(b Aberdeen, 19 Sept. 1806; d Streatham, Surrey [now in London], 14 Feb. 1864). Scottish painter, designer, and administrator, active mainly in London. In the 1820s he twice visited Italy, where he was influenced by Renaissance painting and by the Nazarenes, with whom he became friendly. Dyce was highly cultured and widely talented (he was an accomplished musician and wrote learned essays on antiquities and a prize-winning paper on electromagnetism), but initially he was successful mainly as a rather conventional portraitist in Edinburgh. In 1837 he moved to London to work for the newly founded Government School of Design (which developed into the Royal College of Art) and he made a tour of state art schools in France and Germany to study their methods.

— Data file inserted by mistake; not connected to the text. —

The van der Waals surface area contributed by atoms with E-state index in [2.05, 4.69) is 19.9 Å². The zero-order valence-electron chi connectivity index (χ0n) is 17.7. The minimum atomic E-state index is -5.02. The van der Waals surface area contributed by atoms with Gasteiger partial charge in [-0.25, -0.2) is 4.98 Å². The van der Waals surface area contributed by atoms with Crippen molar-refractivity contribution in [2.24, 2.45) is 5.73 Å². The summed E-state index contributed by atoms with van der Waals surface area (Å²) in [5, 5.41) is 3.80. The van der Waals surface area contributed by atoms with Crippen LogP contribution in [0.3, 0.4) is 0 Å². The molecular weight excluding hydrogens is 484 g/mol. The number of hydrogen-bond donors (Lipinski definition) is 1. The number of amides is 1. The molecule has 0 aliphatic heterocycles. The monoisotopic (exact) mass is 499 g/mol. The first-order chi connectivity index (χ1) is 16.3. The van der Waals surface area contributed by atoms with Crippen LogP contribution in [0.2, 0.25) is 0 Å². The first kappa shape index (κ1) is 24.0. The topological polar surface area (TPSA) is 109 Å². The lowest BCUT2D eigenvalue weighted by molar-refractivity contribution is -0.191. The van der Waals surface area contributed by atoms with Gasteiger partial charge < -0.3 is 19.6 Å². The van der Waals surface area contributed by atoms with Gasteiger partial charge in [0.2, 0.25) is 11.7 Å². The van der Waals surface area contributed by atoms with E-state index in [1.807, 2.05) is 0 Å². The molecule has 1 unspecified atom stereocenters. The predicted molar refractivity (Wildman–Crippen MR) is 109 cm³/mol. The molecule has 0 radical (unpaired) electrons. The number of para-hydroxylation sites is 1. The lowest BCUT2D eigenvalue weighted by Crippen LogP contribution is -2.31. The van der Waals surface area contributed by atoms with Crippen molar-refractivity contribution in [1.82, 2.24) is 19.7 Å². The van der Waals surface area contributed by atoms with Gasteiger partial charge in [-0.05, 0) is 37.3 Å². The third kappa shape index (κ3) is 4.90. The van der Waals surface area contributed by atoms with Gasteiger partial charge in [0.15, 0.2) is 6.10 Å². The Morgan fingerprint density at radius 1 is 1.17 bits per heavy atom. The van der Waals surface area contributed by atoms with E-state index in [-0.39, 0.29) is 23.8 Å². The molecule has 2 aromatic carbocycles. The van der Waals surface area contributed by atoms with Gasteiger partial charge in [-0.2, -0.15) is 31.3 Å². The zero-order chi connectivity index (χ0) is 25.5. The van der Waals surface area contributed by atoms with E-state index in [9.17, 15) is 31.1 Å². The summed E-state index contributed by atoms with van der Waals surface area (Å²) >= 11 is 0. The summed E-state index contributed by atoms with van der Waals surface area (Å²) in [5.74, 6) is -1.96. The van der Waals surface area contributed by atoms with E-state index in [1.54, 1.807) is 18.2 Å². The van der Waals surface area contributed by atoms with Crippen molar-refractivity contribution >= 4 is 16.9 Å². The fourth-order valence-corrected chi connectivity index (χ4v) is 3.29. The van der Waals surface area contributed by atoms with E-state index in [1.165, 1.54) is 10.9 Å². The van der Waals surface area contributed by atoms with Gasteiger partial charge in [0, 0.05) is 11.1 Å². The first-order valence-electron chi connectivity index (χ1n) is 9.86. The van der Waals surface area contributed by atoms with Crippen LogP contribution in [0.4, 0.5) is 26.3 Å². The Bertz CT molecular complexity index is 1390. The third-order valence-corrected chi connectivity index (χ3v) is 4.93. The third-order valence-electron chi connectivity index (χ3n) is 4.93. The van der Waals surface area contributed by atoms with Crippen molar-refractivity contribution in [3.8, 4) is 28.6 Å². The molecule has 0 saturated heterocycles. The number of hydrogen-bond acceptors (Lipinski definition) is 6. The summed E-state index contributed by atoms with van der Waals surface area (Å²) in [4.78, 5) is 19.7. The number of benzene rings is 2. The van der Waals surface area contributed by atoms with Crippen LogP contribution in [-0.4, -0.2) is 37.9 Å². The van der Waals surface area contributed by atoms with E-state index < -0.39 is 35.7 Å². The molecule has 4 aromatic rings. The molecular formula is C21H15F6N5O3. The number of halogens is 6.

Text source: The Oxford Dictionary of Art and Artists (Oxford University Press)

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